Friday, June 19, 2015

27. The Henry Art Gallery: Ann Hamilton's the common SENSE & The Arty Party

Twenty seven down. Twenty eight to go.

Children have little patience for merely observing art. They instinctively want to interact and create. So it was that Ann Hamilton's exhibit at the Henry Art Gallery, titled the common SENSE, was a perfect fit with the gallery's annual Arty Party for kids.

The "the common SENSE" refers to Aristotle's observation that touch is the sense common to all animal species. This very ambitious museum-wide exhibition was four years in the making. Working with the Henry, the artist conducted research at the gallery, the UW Library's Special Collections and the Burke Museum. The exhibit invited participants to submit writings and photographs, read, sing, and literally dive into the displays by tearing out sheets from newsprint pads printed with animal images.

Held at the museum on a lovely Saturday afternoon, the Arty Party was full of opportunities for kids to experience the exhibit while expressing themselves on paper, in dance, and through design. There were stations to hear native stories and to learn from the Burke Museum about the sense of touch in the animal kingdom. For the older kids, an illustrator of superhero comics shared his art and creative process. The Northwest Film Forum presented several interesting animated short movies for kids. And Dubs, the UW Husky mascot, appeared live and in-person.

Dubs, an Alaskan
 Malamute born in 2008,
attended the Arty Party. 
You can follow him 
at a Dawg's Life.
The common SENSE exhibit demonstrated the Henry's belief that art is not a spectator sport. The first art museum in Washington, the gallery was founded in 1926 through a donation of art and money by Horace C. and Susan Henry. Today it is dedicated to contemporary art, and the common SENSE showcased the gallery's commitment to champion new work, bring leading artists to the region, collaborate with the UW and community partners, and connect audiences of all ages to contemporary artists and ideas. The gallery is currently featuring a wonderful photography exhibit supported by ArtsFund - llse Bing: Modern Photographer.

The Burke Museum and
the Northwest Film Forum
 participated in the Arty Party. Both
receive ArtsFund support.

Thursday, June 11, 2015

26. Auburn Symphony Orchestra: A Grand Tour of Europe

Twenty six down. Twenty nine to go.

It is a bit of a drive from Seattle to Auburn, but it was well worth the trip to hear the Auburn Symphony Orchestra. It occurred to me that the reverse must be true for the thousands of folks who live in the valley and hills south of Renton: how fortunate to be able to enjoy an orchestra of this caliber without the drive into the city. 

In 1996, Conductor and Music Director Stewart Kershaw assembled a talented group of regional musicians including a core group of artists from the Pacific Northwest Ballet Orchestra, where Kershaw had been music director for 26 years. (Prior to that,
he had performed with the Royal Ballet in London and held permanent posts in Paris, Lyon, Munich and Stuttgart.)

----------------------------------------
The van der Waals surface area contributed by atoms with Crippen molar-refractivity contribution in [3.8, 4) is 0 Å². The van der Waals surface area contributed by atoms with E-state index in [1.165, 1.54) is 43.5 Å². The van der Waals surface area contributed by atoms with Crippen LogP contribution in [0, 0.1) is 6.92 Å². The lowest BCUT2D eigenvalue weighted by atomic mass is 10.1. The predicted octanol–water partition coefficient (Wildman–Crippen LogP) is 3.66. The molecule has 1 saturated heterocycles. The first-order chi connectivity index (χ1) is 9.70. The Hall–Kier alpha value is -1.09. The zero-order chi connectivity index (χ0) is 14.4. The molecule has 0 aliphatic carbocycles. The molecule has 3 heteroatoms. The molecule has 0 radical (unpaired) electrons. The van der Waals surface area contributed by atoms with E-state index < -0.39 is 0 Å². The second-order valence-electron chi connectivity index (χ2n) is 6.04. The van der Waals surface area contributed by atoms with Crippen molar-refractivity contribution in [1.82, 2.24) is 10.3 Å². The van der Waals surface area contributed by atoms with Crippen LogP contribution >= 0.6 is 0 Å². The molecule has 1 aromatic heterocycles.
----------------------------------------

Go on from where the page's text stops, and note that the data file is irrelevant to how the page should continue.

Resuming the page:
The Sunday afternoon performance I saw was styled as “A Grand Tour of Europe” through territory the conductor knows well. The very appealing “tour” featured Austrian, Italian and French composers (Mozart, Vivaldi and Bizet) along with a work by English composer Edgar Elgar featuring principal bassoonist Mona Butler.

The symphony will return to a beautifully renovated Auburn Performing Arts Center in downtown Auburn later this year for its 2015-16 season. At the concert Maestro Kershaw mentioned that the orchestra is particularly looking forward to a world premier next January of a work written for the orchestra by Daniel Ott, a local composer gaining international recognition as a rising star.

Wednesday, June 10, 2015

25. Jet City Improv: Twisted Flicks - Thunderbirds are Go

Twenty five down. Thirty to go.

Jet City Improv's U District theater was packed on a recent Saturday night for a screening of the English sci-fi classic, Thunderbirds are Go.

Before the show Jet City's cast members took written suggestions for themes and dialogue from the audience. Those ideas, shared with the audience in advance, informed the improvisational re-dubbing and involved the audience in the creative process.

The first Twisted Flicks performance came on Halloween night in 1997, when improvisers re-dubbed the classic B-movie Creature From the Black Lagoon. Although Thunderbirds is similarly dated and corny, the improv players show respect for the material. In the introduction they explained the marionette film technology used to make the movie and why it was innovative and "state of the art" in 1966.

In its 22nd year, Jet City Improv is high-energy collision of talent, humor, innovation and commentary that is fresh and thought-provoking. It is all about fun; they never take themselves too seriously.  In 2003, after years of performing in various Seattle venues, Jet City moved into its current home on the north end of the Ave in the University District. With control of an entire theater they were able to begin producing improvised plays (a series now referred to as Jet City Improv Presents) that cover everything from political satire to musicals, murder mysteries, and more.

Jet City also has a 40-week improv training curriculum (known as the Jet City Improv Academy) as well as outreach programs that provide free performances and workshops to homeless and incarcerated youth in Seattle, and physically ill children around the state.

Jet City Improv has its own theater
on the Ave, north of the UW